<![CDATA[Here is a piece of good news for all of us: women’s involvement in politics is skyrocketing. The ways to get involved are endless, including petitioning Congress, attending meetings and rallies for causes you support, holding elected officials accountable for their votes, registering voters, and running for office. Running for office can include running for school board, town council, state legislature, governor, or US Congress. Gail Collins of the New York Times writes that “groups that help prepare women to run for office are reporting an unprecedented number of website visits, training-school sign-ups and meeting attendance.” Why is it good news for all of us that women are preparing to run for office? Studies show that women, as a group, are better at working with others. Collins points out that female senators in Washington have regular bipartisan dinners, while I have observed that the men, even those in the same party, cannot work together or agree. In the recent past, women senators were able to work together, across the aisle, to move stalled legislation forward. Brittany Bronson of the New York Times mentions the state of Nevada as a case study of the positive impact for everyone when women are well represented in legislative bodies. Bronson explains that with women making up 39.7 percent of Nevada’s lawmakers, the state ranks second only to Vermont in women’s representation in state politics. This translates to a focus on issues important to women that are usually ignored by male legislators, such as family-friendly policies in the workplace, the gender wage gap, and the “pink tax”—the extra amount women are charged for feminine hygiene products. The female legislators of Nevada have also sponsored legislation supporting the Equal Rights Amendment and eliminating copays for contraception. Collins notes that if more women get into office, “it’ll be about time.” She explains:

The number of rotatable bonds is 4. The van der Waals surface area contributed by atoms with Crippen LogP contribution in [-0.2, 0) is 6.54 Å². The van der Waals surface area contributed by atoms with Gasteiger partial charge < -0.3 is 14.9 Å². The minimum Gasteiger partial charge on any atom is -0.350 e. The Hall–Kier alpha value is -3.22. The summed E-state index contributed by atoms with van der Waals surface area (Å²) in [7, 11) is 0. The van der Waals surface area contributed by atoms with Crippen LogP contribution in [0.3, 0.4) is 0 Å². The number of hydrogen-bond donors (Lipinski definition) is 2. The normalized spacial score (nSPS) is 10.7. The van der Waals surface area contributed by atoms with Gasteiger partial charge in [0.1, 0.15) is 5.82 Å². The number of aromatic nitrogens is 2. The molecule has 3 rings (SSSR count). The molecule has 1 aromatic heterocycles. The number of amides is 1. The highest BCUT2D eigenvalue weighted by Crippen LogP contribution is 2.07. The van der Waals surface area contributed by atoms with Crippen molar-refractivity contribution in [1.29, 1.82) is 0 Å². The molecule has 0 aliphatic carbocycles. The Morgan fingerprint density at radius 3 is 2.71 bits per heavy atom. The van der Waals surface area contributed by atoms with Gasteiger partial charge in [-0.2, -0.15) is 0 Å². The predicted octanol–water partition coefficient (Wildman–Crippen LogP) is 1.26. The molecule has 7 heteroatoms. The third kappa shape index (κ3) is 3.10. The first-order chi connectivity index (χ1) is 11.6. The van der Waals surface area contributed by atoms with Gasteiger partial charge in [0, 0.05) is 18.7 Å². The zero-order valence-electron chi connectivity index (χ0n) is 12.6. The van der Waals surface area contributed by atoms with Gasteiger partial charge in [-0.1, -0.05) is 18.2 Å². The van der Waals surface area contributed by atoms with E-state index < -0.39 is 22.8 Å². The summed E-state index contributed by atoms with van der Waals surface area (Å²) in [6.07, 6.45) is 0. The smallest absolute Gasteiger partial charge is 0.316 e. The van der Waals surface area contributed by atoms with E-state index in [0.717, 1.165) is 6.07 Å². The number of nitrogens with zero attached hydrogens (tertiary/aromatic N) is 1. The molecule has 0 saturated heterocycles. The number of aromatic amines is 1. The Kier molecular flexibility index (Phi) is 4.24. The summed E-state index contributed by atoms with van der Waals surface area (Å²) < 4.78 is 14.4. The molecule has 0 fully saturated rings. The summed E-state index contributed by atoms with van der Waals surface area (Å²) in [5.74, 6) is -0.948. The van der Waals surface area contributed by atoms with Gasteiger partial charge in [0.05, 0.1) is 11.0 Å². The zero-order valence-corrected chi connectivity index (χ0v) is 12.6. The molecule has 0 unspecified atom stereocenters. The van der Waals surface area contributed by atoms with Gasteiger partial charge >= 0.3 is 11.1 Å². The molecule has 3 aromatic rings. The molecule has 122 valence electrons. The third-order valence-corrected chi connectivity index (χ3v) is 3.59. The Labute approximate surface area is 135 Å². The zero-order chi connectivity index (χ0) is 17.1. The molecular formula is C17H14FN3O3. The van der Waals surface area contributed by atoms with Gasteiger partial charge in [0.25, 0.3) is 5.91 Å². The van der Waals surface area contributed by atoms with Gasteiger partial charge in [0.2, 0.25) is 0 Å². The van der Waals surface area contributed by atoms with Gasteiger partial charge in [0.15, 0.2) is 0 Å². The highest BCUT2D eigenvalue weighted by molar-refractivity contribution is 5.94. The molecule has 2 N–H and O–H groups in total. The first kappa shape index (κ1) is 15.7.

- Women hold under 25 percent of the seats in the nation’s state legislatures.
- Women hold just under 20 percent of the seats in Congress.
- There are only six women governors.
- We have never had a woman president.